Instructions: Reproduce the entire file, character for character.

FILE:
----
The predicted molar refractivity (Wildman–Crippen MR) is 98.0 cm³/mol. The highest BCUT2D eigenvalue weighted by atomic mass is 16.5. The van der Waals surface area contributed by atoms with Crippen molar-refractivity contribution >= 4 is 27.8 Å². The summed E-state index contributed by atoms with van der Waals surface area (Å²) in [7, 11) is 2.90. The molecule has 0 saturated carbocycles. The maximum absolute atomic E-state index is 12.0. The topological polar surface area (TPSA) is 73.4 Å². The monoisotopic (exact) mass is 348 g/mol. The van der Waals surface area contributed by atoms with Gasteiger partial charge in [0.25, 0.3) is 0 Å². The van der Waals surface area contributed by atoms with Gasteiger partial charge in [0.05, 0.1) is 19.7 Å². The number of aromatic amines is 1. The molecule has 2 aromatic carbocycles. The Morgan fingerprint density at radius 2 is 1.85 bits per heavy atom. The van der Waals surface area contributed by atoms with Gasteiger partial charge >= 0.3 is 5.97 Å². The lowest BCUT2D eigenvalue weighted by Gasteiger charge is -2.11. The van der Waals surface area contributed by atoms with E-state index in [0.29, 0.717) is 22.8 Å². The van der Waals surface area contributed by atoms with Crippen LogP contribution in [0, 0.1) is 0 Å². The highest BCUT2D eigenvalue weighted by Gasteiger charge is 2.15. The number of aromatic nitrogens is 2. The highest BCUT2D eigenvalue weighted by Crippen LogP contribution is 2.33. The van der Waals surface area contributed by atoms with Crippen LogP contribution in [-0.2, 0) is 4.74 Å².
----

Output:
The predicted molar refractivity (Wildman–Crippen MR) is 98.0 cm³/mol. The highest BCUT2D eigenvalue weighted by atomic mass is 16.5. The van der Waals surface area contributed by atoms with Crippen molar-refractivity contribution >= 4 is 27.8 Å². The summed E-state index contributed by atoms with van der Waals surface area (Å²) in [7, 11) is 2.90. The molecule has 0 saturated carbocycles. The maximum absolute atomic E-state index is 12.0. The topological polar surface area (TPSA) is 73.4 Å². The monoisotopic (exact) mass is 348 g/mol. The van der Waals surface area contributed by atoms with Gasteiger partial charge in [0.25, 0.3) is 0 Å². The van der Waals surface area contributed by atoms with Gasteiger partial charge in [0.05, 0.1) is 19.7 Å². The number of aromatic amines is 1. The molecule has 2 aromatic carbocycles. The Morgan fingerprint density at radius 2 is 1.85 bits per heavy atom. The van der Waals surface area contributed by atoms with Gasteiger partial charge >= 0.3 is 5.97 Å². The lowest BCUT2D eigenvalue weighted by Gasteiger charge is -2.11. The van der Waals surface area contributed by atoms with E-state index in [0.29, 0.717) is 22.8 Å². The van der Waals surface area contributed by atoms with Crippen LogP contribution in [0, 0.1) is 0 Å². The highest BCUT2D eigenvalue weighted by Gasteiger charge is 2.15. The number of aromatic nitrogens is 2. The highest BCUT2D eigenvalue weighted by Crippen LogP contribution is 2.33. The van der Waals surface area contributed by atoms with Crippen LogP contribution in [-0.2, 0) is 4.74 Å².